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Nov. 25, 2019, 10 a.m.
Reporting & Production

A new Report for America partnership with the AP will fill statehouse reporting gaps in 13 states

“If a state can’t see itself reflected in the national political story, that’s a problem.”

The Associated Press will add a statehouse reporter in 13 states as part of a new partnership with Report for America, the organizations announced Monday.

“Government accountability is a huge issue and editors are acutely aware of how the powers that be can run amok in a lot of places where there isn’t good coverage, so this approach is well-timed,” said Steven Waldman, RFA’s president and cofounder. “The Associated Press is the leader across the country in statehouse coverage, and them getting behind this in such a big way is so thrilling and important.”

Report for America, like Teach for America or the Peace Corps, places eager, mostly fresh-out-of-college people into “service opportunities” in high-need places for a limited term — only instead of developing countries or struggling school systems, its reporters go to work for local news outlets. RFA generally pays half a reporter’s salary (up to $20,000) while the host news outlet pays the other half; terms are usually one year, though they can sometimes be extended. (The AP-RFA statehouse reporters will be paid according to AP’s guild contract.)

Noreen Gillespie, the AP’s deputy managing editor for U.S. news, said the two organizations came up with a formula to determine which state bureaus would most benefit from an RFA corp member. The AP already has at least one reporter covering all 50 statehouses, so each bureau was required to fill out an application explaining its need for another reporter and what beat they would cover.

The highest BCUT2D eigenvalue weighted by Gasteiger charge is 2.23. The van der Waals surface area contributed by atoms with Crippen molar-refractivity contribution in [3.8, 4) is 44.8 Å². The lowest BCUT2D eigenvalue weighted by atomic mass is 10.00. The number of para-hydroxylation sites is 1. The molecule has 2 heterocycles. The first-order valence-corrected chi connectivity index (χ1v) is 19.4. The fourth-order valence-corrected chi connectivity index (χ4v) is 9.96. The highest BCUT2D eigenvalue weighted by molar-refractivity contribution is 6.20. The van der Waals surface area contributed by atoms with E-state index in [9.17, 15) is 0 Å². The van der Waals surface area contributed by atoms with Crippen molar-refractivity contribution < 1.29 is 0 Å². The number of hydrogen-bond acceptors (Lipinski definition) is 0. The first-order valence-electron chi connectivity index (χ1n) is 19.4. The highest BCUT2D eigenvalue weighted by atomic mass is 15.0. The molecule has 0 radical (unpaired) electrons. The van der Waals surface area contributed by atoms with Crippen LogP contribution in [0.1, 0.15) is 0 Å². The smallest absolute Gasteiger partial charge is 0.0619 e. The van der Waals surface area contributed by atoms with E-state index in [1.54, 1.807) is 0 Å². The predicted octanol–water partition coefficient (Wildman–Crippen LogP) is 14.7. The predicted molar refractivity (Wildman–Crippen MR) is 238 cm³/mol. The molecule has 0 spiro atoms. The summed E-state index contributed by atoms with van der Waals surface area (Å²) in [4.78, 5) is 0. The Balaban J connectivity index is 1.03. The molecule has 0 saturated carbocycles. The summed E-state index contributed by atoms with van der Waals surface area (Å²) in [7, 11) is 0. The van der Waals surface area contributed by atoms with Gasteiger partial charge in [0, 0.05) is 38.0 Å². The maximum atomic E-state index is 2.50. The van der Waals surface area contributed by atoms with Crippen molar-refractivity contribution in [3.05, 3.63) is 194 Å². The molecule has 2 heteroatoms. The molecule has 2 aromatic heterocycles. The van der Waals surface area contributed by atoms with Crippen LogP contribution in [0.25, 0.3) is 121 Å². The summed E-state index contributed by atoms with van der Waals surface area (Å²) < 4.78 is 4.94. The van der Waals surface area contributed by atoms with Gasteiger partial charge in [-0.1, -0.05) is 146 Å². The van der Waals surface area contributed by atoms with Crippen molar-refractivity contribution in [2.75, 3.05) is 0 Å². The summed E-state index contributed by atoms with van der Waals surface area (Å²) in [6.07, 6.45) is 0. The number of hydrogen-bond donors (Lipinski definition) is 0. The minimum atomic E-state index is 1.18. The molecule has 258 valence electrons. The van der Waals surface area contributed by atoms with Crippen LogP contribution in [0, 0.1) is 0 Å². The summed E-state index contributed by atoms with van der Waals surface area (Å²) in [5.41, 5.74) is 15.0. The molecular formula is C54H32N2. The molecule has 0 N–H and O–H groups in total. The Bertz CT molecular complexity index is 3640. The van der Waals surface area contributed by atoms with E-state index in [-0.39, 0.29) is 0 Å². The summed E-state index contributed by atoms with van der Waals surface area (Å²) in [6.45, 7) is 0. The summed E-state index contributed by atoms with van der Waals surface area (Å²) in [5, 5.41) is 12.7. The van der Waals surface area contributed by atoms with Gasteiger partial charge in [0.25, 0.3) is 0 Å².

Using those applications, third-party data on news deserts, and evaluations on the health of the state’s press corp, the AP decided to place RFA reporters in Colorado, Indiana, Kansas, Michigan, Minnesota, Mississippi, Nevada, New Mexico, North Carolina, Ohio, Oregon, South Carolina, and Utah. Their beats will range from budget and policy decisions to voter access and suppression.

Along with those 13 reporters, a 14th job will go to a data journalist to support the RFA statehouse reporters. The AP will also publish statehouse reporting by other RFA corp members placed at different news organizations and distribute its coverage to news outlets that aren’t AP subscribers.

Pew study: New media outlets attempt to fill void in statehouse coverage across the U.S. ]

Local news coverage of state governments has been shrinking due to limited resources and general uncertainty around the future of local news. In 2014, Pew found that only 30 percent of U.S. daily newspapers had a statehouse reporter, and that number has likely increased since then.

“If a state can’t see itself reflected in the national political story, that’s a problem,” Gillespie said. “By putting all of these reporters in all of these states, we understand better what the political story is in a given state and that helps us, in turn, better understand ourselves as a country.”

Photo of the Indiana Statehouse rotunda by Mr. Nixter used under a Creative Commons license.

Hanaa' Tameez is a staff writer at Nieman Lab. You can reach her via email ( or Twitter DM (@HanaaTameez).
POSTED     Nov. 25, 2019, 10 a.m.
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